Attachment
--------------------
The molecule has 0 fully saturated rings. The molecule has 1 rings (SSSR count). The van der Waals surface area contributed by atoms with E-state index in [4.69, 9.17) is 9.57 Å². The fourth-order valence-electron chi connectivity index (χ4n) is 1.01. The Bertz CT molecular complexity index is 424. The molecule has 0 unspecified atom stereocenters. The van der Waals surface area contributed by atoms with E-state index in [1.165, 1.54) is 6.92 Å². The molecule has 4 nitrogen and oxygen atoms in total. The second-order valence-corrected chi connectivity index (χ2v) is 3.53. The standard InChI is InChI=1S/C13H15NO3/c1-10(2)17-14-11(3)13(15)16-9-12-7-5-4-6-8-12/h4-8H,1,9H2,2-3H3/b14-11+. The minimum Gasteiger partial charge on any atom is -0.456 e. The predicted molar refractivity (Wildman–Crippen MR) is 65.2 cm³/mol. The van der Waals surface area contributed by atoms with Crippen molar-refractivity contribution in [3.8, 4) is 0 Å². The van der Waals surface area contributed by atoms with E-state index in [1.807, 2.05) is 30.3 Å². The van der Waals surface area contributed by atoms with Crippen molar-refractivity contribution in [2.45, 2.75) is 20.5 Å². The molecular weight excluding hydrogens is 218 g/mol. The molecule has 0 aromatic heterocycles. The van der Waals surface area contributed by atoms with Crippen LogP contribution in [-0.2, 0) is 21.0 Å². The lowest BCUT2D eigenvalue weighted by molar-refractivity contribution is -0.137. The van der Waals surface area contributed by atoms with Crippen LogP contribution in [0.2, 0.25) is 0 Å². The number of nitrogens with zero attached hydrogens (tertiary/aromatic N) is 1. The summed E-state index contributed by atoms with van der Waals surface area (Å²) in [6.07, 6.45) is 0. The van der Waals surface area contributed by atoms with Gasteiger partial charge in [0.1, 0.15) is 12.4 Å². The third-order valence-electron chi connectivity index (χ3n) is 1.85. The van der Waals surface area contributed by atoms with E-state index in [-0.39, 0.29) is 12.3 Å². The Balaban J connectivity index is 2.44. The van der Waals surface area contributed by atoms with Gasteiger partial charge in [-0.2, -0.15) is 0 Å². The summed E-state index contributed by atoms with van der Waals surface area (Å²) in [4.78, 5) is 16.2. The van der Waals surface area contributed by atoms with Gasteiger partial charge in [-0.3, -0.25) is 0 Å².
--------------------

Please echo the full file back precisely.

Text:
The molecule has 0 fully saturated rings. The molecule has 1 rings (SSSR count). The van der Waals surface area contributed by atoms with E-state index in [4.69, 9.17) is 9.57 Å². The fourth-order valence-electron chi connectivity index (χ4n) is 1.01. The Bertz CT molecular complexity index is 424. The molecule has 0 unspecified atom stereocenters. The van der Waals surface area contributed by atoms with E-state index in [1.165, 1.54) is 6.92 Å². The molecule has 4 nitrogen and oxygen atoms in total. The second-order valence-corrected chi connectivity index (χ2v) is 3.53. The standard InChI is InChI=1S/C13H15NO3/c1-10(2)17-14-11(3)13(15)16-9-12-7-5-4-6-8-12/h4-8H,1,9H2,2-3H3/b14-11+. The minimum Gasteiger partial charge on any atom is -0.456 e. The predicted molar refractivity (Wildman–Crippen MR) is 65.2 cm³/mol. The van der Waals surface area contributed by atoms with Crippen molar-refractivity contribution in [3.8, 4) is 0 Å². The van der Waals surface area contributed by atoms with E-state index in [1.807, 2.05) is 30.3 Å². The van der Waals surface area contributed by atoms with Crippen molar-refractivity contribution in [2.45, 2.75) is 20.5 Å². The molecular weight excluding hydrogens is 218 g/mol. The molecule has 0 aromatic heterocycles. The van der Waals surface area contributed by atoms with Crippen LogP contribution in [-0.2, 0) is 21.0 Å². The lowest BCUT2D eigenvalue weighted by molar-refractivity contribution is -0.137. The van der Waals surface area contributed by atoms with Crippen LogP contribution in [0.2, 0.25) is 0 Å². The number of nitrogens with zero attached hydrogens (tertiary/aromatic N) is 1. The summed E-state index contributed by atoms with van der Waals surface area (Å²) in [6.07, 6.45) is 0. The van der Waals surface area contributed by atoms with Gasteiger partial charge in [0.1, 0.15) is 12.4 Å². The third-order valence-electron chi connectivity index (χ3n) is 1.85. The van der Waals surface area contributed by atoms with E-state index in [-0.39, 0.29) is 12.3 Å². The Balaban J connectivity index is 2.44. The van der Waals surface area contributed by atoms with Gasteiger partial charge in [-0.2, -0.15) is 0 Å². The summed E-state index contributed by atoms with van der Waals surface area (Å²) in [4.78, 5) is 16.2. The van der Waals surface area contributed by atoms with Gasteiger partial charge in [-0.3, -0.25) is 0 Å².